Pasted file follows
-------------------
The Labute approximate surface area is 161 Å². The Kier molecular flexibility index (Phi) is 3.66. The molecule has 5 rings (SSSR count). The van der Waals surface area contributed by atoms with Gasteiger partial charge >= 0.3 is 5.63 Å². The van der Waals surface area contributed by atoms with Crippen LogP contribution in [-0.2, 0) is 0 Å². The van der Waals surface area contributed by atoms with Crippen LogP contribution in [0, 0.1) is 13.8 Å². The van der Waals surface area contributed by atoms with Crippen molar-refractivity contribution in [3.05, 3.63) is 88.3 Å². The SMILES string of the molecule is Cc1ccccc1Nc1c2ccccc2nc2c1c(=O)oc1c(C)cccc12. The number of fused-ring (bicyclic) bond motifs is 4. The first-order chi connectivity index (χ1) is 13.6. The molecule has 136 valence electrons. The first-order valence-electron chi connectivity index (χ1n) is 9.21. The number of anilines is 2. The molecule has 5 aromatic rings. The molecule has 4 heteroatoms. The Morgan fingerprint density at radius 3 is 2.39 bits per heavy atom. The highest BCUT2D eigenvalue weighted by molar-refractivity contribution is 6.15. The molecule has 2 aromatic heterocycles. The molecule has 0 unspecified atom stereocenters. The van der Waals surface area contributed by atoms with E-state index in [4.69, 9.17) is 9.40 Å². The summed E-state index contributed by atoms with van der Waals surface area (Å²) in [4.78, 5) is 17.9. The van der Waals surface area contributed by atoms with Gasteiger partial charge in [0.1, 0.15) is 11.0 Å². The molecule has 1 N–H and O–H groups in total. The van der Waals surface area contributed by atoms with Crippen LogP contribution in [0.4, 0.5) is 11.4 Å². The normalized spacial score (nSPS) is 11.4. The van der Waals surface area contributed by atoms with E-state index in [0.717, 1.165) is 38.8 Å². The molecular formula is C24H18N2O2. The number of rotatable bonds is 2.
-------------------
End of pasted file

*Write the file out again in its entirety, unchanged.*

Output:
The Labute approximate surface area is 161 Å². The Kier molecular flexibility index (Phi) is 3.66. The molecule has 5 rings (SSSR count). The van der Waals surface area contributed by atoms with Gasteiger partial charge >= 0.3 is 5.63 Å². The van der Waals surface area contributed by atoms with Crippen LogP contribution in [-0.2, 0) is 0 Å². The van der Waals surface area contributed by atoms with Crippen LogP contribution in [0, 0.1) is 13.8 Å². The van der Waals surface area contributed by atoms with Crippen molar-refractivity contribution in [3.05, 3.63) is 88.3 Å². The SMILES string of the molecule is Cc1ccccc1Nc1c2ccccc2nc2c1c(=O)oc1c(C)cccc12. The number of fused-ring (bicyclic) bond motifs is 4. The first-order chi connectivity index (χ1) is 13.6. The molecule has 136 valence electrons. The first-order valence-electron chi connectivity index (χ1n) is 9.21. The number of anilines is 2. The molecule has 5 aromatic rings. The molecule has 4 heteroatoms. The Morgan fingerprint density at radius 3 is 2.39 bits per heavy atom. The highest BCUT2D eigenvalue weighted by molar-refractivity contribution is 6.15. The molecule has 2 aromatic heterocycles. The molecule has 0 unspecified atom stereocenters. The van der Waals surface area contributed by atoms with E-state index in [4.69, 9.17) is 9.40 Å². The summed E-state index contributed by atoms with van der Waals surface area (Å²) in [4.78, 5) is 17.9. The van der Waals surface area contributed by atoms with Gasteiger partial charge in [0.1, 0.15) is 11.0 Å². The molecule has 1 N–H and O–H groups in total. The van der Waals surface area contributed by atoms with Crippen LogP contribution in [0.4, 0.5) is 11.4 Å². The normalized spacial score (nSPS) is 11.4. The van der Waals surface area contributed by atoms with E-state index in [0.717, 1.165) is 38.8 Å². The molecular formula is C24H18N2O2. The number of rotatable bonds is 2.